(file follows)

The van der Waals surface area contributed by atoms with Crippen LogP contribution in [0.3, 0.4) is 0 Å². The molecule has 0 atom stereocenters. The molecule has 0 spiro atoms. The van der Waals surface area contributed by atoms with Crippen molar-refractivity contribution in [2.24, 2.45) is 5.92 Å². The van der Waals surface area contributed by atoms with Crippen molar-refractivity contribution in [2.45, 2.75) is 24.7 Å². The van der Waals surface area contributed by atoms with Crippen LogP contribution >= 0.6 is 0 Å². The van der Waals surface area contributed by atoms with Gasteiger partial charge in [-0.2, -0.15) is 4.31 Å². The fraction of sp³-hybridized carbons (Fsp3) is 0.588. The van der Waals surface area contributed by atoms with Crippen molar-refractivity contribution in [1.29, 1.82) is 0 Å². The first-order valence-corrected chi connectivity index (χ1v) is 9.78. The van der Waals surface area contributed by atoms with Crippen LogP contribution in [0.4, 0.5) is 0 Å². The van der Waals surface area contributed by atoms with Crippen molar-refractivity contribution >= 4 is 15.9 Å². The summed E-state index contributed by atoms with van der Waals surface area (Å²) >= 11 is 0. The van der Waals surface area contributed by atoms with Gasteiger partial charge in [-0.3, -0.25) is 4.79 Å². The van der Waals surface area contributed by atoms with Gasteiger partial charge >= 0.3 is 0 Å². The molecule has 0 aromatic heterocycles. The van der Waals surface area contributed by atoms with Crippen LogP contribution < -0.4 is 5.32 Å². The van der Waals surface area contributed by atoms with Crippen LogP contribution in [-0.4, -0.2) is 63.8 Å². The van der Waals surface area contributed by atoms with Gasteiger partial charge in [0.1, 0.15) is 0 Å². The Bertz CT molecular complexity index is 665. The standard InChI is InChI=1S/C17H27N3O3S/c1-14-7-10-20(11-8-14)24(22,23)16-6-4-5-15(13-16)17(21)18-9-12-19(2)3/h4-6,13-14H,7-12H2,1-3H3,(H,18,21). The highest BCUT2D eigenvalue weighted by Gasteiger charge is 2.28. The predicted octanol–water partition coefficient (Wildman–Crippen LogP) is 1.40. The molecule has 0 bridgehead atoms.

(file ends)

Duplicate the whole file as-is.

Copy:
The van der Waals surface area contributed by atoms with Crippen LogP contribution in [0.3, 0.4) is 0 Å². The molecule has 0 atom stereocenters. The molecule has 0 spiro atoms. The van der Waals surface area contributed by atoms with Crippen molar-refractivity contribution in [2.24, 2.45) is 5.92 Å². The van der Waals surface area contributed by atoms with Crippen molar-refractivity contribution in [2.45, 2.75) is 24.7 Å². The van der Waals surface area contributed by atoms with Crippen LogP contribution >= 0.6 is 0 Å². The van der Waals surface area contributed by atoms with Gasteiger partial charge in [-0.2, -0.15) is 4.31 Å². The fraction of sp³-hybridized carbons (Fsp3) is 0.588. The van der Waals surface area contributed by atoms with Crippen molar-refractivity contribution in [1.29, 1.82) is 0 Å². The first-order valence-corrected chi connectivity index (χ1v) is 9.78. The van der Waals surface area contributed by atoms with Crippen LogP contribution in [0.4, 0.5) is 0 Å². The van der Waals surface area contributed by atoms with Crippen molar-refractivity contribution >= 4 is 15.9 Å². The summed E-state index contributed by atoms with van der Waals surface area (Å²) >= 11 is 0. The van der Waals surface area contributed by atoms with Gasteiger partial charge in [-0.3, -0.25) is 4.79 Å². The van der Waals surface area contributed by atoms with Gasteiger partial charge >= 0.3 is 0 Å². The molecule has 0 aromatic heterocycles. The van der Waals surface area contributed by atoms with Crippen LogP contribution < -0.4 is 5.32 Å². The van der Waals surface area contributed by atoms with Crippen LogP contribution in [-0.4, -0.2) is 63.8 Å². The van der Waals surface area contributed by atoms with Gasteiger partial charge in [0.1, 0.15) is 0 Å². The Bertz CT molecular complexity index is 665. The standard InChI is InChI=1S/C17H27N3O3S/c1-14-7-10-20(11-8-14)24(22,23)16-6-4-5-15(13-16)17(21)18-9-12-19(2)3/h4-6,13-14H,7-12H2,1-3H3,(H,18,21). The highest BCUT2D eigenvalue weighted by Gasteiger charge is 2.28. The predicted octanol–water partition coefficient (Wildman–Crippen LogP) is 1.40. The molecule has 0 bridgehead atoms.